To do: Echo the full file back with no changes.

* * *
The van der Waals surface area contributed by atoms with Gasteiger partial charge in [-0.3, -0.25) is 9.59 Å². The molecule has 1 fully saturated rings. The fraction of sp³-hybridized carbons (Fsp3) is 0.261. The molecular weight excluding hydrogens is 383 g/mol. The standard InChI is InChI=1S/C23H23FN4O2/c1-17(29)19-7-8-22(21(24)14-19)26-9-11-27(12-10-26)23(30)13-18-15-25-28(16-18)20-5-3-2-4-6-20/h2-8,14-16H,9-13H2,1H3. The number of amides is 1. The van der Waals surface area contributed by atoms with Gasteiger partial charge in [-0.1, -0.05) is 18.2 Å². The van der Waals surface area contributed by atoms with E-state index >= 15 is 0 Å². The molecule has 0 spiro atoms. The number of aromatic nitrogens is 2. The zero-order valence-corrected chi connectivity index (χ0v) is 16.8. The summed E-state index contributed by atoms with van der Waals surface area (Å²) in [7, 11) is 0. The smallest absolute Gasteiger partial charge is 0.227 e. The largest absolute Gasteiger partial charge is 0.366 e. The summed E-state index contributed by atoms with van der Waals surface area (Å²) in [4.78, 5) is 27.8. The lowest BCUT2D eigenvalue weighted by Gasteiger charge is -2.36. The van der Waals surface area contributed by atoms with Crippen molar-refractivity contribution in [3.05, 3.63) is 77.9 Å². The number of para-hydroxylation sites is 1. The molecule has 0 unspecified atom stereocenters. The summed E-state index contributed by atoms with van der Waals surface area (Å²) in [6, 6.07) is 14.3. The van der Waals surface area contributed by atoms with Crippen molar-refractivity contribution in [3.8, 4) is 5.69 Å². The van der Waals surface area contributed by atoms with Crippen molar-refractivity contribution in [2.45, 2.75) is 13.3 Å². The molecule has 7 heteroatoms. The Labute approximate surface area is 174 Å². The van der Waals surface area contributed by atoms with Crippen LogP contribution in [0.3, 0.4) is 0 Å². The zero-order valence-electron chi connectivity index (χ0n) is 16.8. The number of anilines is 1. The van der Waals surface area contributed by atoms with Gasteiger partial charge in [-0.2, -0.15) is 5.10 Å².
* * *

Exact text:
The van der Waals surface area contributed by atoms with Gasteiger partial charge in [-0.3, -0.25) is 9.59 Å². The molecule has 1 fully saturated rings. The fraction of sp³-hybridized carbons (Fsp3) is 0.261. The molecular weight excluding hydrogens is 383 g/mol. The standard InChI is InChI=1S/C23H23FN4O2/c1-17(29)19-7-8-22(21(24)14-19)26-9-11-27(12-10-26)23(30)13-18-15-25-28(16-18)20-5-3-2-4-6-20/h2-8,14-16H,9-13H2,1H3. The number of amides is 1. The van der Waals surface area contributed by atoms with Gasteiger partial charge in [-0.1, -0.05) is 18.2 Å². The van der Waals surface area contributed by atoms with E-state index >= 15 is 0 Å². The molecule has 0 spiro atoms. The number of aromatic nitrogens is 2. The zero-order valence-corrected chi connectivity index (χ0v) is 16.8. The summed E-state index contributed by atoms with van der Waals surface area (Å²) in [7, 11) is 0. The smallest absolute Gasteiger partial charge is 0.227 e. The largest absolute Gasteiger partial charge is 0.366 e. The summed E-state index contributed by atoms with van der Waals surface area (Å²) in [4.78, 5) is 27.8. The lowest BCUT2D eigenvalue weighted by Gasteiger charge is -2.36. The van der Waals surface area contributed by atoms with Crippen molar-refractivity contribution in [3.05, 3.63) is 77.9 Å². The number of para-hydroxylation sites is 1. The molecule has 0 unspecified atom stereocenters. The summed E-state index contributed by atoms with van der Waals surface area (Å²) in [6, 6.07) is 14.3. The van der Waals surface area contributed by atoms with Crippen molar-refractivity contribution in [3.8, 4) is 5.69 Å². The van der Waals surface area contributed by atoms with Crippen molar-refractivity contribution in [2.45, 2.75) is 13.3 Å². The molecule has 7 heteroatoms. The Labute approximate surface area is 174 Å². The van der Waals surface area contributed by atoms with Crippen LogP contribution in [0.3, 0.4) is 0 Å². The zero-order valence-electron chi connectivity index (χ0n) is 16.8. The number of anilines is 1. The van der Waals surface area contributed by atoms with Gasteiger partial charge in [-0.2, -0.15) is 5.10 Å².